Silicone types in common use in our industry include:
- Neutral cure – Acetoxi cure
- High Modulus – Low modulus
Is there much difference, and does it really matter?
The answers to these two questions are Yes, and Yes.
The cost difference between Acetoxi cure and Neutral cure can be quite a few pence a tube, and as many in the industry seem to think that ‘it is all the same’, some are often repeatedly using the wrong type of silicone for the job.
Silicone sealants are classified for use in either a) glazing joints, or b) for building joints other than glazing. There are further classifications to do with how well the movement capability is accommodated. The movement accommodation of the higher % ones (20%+) are then classed into low modulus and high modulus.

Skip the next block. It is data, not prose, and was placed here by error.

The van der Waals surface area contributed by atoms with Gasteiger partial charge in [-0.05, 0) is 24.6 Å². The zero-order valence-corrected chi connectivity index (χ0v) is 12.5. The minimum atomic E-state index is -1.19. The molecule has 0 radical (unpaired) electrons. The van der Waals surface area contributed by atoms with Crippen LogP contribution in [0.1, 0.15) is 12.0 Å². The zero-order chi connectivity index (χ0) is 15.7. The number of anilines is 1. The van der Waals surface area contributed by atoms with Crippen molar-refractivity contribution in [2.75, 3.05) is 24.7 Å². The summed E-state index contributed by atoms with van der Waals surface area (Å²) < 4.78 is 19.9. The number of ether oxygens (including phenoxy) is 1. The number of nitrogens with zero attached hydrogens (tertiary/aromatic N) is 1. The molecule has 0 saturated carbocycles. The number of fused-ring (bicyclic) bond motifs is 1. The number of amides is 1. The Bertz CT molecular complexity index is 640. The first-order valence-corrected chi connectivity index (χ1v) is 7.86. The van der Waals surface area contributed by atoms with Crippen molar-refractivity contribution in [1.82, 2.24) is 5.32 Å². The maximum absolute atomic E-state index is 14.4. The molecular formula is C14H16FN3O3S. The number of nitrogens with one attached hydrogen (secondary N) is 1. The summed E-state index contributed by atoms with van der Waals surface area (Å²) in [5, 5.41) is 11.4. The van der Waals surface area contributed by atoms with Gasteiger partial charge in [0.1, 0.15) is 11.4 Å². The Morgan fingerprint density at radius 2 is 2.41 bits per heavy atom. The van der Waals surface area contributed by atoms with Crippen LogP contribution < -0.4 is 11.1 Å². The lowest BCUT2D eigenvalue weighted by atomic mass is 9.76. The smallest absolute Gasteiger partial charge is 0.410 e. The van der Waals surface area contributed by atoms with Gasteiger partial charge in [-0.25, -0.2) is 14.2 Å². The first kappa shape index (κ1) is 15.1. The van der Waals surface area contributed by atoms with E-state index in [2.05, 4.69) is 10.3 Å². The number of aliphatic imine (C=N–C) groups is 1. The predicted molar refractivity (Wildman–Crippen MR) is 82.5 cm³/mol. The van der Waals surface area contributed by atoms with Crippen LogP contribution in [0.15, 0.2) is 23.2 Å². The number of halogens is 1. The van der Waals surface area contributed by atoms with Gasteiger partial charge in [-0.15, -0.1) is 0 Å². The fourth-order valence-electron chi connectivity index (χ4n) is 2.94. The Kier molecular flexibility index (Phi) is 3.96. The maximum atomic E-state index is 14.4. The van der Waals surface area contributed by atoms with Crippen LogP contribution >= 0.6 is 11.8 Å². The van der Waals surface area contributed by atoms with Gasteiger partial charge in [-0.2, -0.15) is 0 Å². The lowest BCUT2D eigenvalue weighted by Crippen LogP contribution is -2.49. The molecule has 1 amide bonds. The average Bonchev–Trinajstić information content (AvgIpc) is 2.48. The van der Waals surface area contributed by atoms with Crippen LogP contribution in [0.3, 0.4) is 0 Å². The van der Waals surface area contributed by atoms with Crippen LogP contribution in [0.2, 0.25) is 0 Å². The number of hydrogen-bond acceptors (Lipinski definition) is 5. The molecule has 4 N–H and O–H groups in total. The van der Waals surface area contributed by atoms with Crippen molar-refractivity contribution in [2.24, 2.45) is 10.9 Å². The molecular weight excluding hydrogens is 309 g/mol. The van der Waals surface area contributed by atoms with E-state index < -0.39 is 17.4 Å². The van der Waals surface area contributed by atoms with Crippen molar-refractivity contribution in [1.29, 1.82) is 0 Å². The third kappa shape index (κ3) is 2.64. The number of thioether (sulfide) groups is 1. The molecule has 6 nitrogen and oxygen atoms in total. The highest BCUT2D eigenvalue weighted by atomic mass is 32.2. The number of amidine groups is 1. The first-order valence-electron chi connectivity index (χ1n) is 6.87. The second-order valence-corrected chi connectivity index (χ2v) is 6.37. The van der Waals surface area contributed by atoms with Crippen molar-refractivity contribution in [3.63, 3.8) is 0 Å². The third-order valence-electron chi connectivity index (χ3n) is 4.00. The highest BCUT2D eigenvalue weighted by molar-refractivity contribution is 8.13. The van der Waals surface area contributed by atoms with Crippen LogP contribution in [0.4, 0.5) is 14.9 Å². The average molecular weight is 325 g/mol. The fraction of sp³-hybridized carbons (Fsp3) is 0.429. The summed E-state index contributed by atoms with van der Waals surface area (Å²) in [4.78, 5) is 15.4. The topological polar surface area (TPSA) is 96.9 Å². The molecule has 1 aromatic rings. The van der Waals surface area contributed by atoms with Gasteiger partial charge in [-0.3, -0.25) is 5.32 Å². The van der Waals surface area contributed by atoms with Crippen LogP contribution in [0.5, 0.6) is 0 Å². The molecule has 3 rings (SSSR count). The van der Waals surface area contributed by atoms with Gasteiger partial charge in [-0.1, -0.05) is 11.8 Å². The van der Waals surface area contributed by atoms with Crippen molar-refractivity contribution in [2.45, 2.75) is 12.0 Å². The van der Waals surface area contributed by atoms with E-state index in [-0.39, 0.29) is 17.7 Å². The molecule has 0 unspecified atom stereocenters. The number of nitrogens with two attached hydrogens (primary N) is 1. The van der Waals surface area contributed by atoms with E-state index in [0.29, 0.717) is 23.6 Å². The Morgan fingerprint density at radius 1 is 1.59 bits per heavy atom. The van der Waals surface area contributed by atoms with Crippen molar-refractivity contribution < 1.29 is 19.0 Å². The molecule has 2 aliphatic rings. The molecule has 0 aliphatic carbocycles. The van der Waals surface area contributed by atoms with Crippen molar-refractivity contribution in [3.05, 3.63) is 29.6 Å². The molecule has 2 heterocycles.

The meaning of high and low can be explained simply: a low modulus will need just a low force to stretch it and will have better elasticity and movement accommodation, a high modulus is more rigid. In deciding which modulus is best for a given application, desired movement accommodation is the main thing to take into consideration. In our industry it is generally accepted that linear expansion and contraction of the plastics we use, joint movement itself can be reckoned to be high, therefore a low modulus silicone should be used to accommodate such expected movement. Some of the better silicones boast being able to accommodate movement of up to 50% of the nominal joint width.